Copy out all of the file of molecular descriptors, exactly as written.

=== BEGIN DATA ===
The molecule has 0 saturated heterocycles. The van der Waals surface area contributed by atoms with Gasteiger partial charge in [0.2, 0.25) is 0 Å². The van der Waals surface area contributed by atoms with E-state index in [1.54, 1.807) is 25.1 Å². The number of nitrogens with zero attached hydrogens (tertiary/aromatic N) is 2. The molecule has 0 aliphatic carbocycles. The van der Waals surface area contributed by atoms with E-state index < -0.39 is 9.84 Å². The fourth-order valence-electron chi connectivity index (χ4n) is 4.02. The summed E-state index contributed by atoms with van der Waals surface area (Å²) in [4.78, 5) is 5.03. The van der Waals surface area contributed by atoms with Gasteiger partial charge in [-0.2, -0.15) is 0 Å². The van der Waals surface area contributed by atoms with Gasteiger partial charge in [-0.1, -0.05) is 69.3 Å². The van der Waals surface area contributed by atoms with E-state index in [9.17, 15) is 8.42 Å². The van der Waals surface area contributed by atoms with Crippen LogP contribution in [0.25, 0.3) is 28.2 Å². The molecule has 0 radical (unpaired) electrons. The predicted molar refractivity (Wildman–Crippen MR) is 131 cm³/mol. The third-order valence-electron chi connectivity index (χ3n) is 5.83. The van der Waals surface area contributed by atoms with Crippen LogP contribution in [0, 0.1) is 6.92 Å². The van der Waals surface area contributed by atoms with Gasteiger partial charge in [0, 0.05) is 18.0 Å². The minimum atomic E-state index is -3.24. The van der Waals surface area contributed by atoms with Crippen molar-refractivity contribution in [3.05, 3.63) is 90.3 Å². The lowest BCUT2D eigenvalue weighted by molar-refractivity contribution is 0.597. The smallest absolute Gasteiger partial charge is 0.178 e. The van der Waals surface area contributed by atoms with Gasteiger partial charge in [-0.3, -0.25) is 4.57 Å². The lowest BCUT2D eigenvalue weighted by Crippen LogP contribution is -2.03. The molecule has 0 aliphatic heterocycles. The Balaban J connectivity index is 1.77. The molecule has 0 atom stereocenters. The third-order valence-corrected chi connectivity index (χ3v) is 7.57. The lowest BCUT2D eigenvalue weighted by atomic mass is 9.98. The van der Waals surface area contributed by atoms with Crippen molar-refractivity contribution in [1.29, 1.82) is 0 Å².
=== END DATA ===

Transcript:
The molecule has 0 saturated heterocycles. The van der Waals surface area contributed by atoms with Gasteiger partial charge in [0.2, 0.25) is 0 Å². The van der Waals surface area contributed by atoms with E-state index in [1.54, 1.807) is 25.1 Å². The number of nitrogens with zero attached hydrogens (tertiary/aromatic N) is 2. The molecule has 0 aliphatic carbocycles. The van der Waals surface area contributed by atoms with E-state index < -0.39 is 9.84 Å². The fourth-order valence-electron chi connectivity index (χ4n) is 4.02. The summed E-state index contributed by atoms with van der Waals surface area (Å²) in [4.78, 5) is 5.03. The van der Waals surface area contributed by atoms with Gasteiger partial charge in [-0.2, -0.15) is 0 Å². The van der Waals surface area contributed by atoms with Gasteiger partial charge in [-0.1, -0.05) is 69.3 Å². The van der Waals surface area contributed by atoms with E-state index in [9.17, 15) is 8.42 Å². The van der Waals surface area contributed by atoms with Crippen LogP contribution in [0.25, 0.3) is 28.2 Å². The molecule has 0 radical (unpaired) electrons. The predicted molar refractivity (Wildman–Crippen MR) is 131 cm³/mol. The third-order valence-electron chi connectivity index (χ3n) is 5.83. The van der Waals surface area contributed by atoms with Crippen LogP contribution in [0, 0.1) is 6.92 Å². The van der Waals surface area contributed by atoms with Gasteiger partial charge in [0, 0.05) is 18.0 Å². The minimum atomic E-state index is -3.24. The van der Waals surface area contributed by atoms with Crippen molar-refractivity contribution in [3.05, 3.63) is 90.3 Å². The lowest BCUT2D eigenvalue weighted by molar-refractivity contribution is 0.597. The smallest absolute Gasteiger partial charge is 0.178 e. The van der Waals surface area contributed by atoms with Gasteiger partial charge in [-0.3, -0.25) is 4.57 Å². The lowest BCUT2D eigenvalue weighted by Crippen LogP contribution is -2.03. The molecule has 0 aliphatic heterocycles. The Balaban J connectivity index is 1.77. The molecule has 0 atom stereocenters. The third-order valence-corrected chi connectivity index (χ3v) is 7.57. The lowest BCUT2D eigenvalue weighted by atomic mass is 9.98. The van der Waals surface area contributed by atoms with Crippen molar-refractivity contribution in [1.29, 1.82) is 0 Å².